Although it does often fall around the same time of year, Hanukkah is not just the Jewish equivalent of Christmas. This yearly celebration (Hanukkah will begin at sundown on Thursday, December 7 and end the evening of Friday, December 15, 2023) is actually a commemoration of a religiously significant event—namely, a successful revolt led by the Maccabees (i.e., the heroes of Hanukkah) against their Syrian-Greek oppressors, and the subsequent rededication of the Second Temple in Jerusalem. The story goes that in the aftermath of the revolt, the desecrated temple had only enough oil for one ritual nightly lighting of the menorah. However, by a miracle from God, that small amount of oil was able to last for eight full days, giving the Jewish worshippers enough time to procure more.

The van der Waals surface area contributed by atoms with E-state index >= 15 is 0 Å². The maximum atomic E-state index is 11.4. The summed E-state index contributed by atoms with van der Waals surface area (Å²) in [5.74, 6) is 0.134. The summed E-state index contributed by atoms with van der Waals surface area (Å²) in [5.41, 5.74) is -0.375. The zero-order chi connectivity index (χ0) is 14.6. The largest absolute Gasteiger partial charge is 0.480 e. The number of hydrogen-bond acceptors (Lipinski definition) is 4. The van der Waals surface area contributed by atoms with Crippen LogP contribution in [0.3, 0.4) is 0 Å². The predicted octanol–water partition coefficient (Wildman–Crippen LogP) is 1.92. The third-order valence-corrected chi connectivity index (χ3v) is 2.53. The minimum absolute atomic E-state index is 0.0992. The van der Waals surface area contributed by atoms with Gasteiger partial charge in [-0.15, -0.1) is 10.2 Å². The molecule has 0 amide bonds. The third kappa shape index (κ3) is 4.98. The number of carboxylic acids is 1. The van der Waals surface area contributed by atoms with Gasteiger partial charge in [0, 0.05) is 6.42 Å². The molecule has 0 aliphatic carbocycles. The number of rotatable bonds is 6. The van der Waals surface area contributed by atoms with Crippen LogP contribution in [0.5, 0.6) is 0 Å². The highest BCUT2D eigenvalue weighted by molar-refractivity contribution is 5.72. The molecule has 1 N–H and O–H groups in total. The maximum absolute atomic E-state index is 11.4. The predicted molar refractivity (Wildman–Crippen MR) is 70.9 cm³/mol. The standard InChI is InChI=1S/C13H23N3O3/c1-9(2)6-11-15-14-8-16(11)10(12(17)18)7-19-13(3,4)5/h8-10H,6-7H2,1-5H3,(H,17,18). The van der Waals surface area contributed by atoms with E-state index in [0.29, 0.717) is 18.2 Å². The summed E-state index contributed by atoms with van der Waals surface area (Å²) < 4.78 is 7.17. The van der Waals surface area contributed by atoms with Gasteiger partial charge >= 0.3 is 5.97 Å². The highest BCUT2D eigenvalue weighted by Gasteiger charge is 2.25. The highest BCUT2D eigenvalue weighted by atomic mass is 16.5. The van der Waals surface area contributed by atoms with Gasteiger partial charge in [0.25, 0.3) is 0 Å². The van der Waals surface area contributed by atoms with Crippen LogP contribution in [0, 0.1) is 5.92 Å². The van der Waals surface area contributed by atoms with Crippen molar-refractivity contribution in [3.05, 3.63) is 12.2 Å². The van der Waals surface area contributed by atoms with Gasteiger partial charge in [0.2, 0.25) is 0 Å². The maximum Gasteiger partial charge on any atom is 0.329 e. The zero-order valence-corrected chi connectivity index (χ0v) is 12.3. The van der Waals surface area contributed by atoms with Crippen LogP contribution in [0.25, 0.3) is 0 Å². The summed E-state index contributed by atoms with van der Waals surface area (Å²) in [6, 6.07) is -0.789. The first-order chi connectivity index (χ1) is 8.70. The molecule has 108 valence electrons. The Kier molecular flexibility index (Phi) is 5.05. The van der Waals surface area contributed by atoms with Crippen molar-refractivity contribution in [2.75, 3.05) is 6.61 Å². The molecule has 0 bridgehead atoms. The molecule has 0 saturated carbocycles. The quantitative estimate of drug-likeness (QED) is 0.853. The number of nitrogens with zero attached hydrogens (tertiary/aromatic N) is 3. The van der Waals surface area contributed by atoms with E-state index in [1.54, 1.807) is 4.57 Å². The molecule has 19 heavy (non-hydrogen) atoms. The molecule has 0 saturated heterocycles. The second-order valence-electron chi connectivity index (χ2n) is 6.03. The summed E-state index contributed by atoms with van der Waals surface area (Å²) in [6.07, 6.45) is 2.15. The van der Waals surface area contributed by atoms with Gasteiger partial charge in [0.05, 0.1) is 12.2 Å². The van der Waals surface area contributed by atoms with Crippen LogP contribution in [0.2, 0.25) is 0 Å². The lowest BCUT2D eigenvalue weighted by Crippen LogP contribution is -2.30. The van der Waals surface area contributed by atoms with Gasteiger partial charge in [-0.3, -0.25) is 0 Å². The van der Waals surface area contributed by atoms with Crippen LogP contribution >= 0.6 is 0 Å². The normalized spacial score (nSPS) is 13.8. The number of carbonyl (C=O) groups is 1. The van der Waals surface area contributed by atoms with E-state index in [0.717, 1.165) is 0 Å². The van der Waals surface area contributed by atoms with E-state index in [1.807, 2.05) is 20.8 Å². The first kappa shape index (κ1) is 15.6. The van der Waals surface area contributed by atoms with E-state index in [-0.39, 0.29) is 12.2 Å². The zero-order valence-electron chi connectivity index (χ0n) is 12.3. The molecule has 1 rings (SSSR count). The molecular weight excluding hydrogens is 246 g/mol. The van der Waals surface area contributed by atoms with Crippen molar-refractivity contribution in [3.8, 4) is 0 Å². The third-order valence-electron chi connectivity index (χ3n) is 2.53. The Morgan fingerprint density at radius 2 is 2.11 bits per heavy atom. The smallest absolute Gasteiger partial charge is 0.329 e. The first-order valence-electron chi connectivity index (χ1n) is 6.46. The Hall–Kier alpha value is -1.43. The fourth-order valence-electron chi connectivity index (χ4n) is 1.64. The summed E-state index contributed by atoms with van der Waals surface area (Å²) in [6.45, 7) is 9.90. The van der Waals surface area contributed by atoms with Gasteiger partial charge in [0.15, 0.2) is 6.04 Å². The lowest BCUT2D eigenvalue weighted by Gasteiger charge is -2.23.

Today, Hanukkah (also known as the Festival of Lights) is a happy occasion when families and friends gather together to celebrate the triumph of light over darkness by lighting candles for eight nights and enjoying some of the festive Hanukkah traditions described below.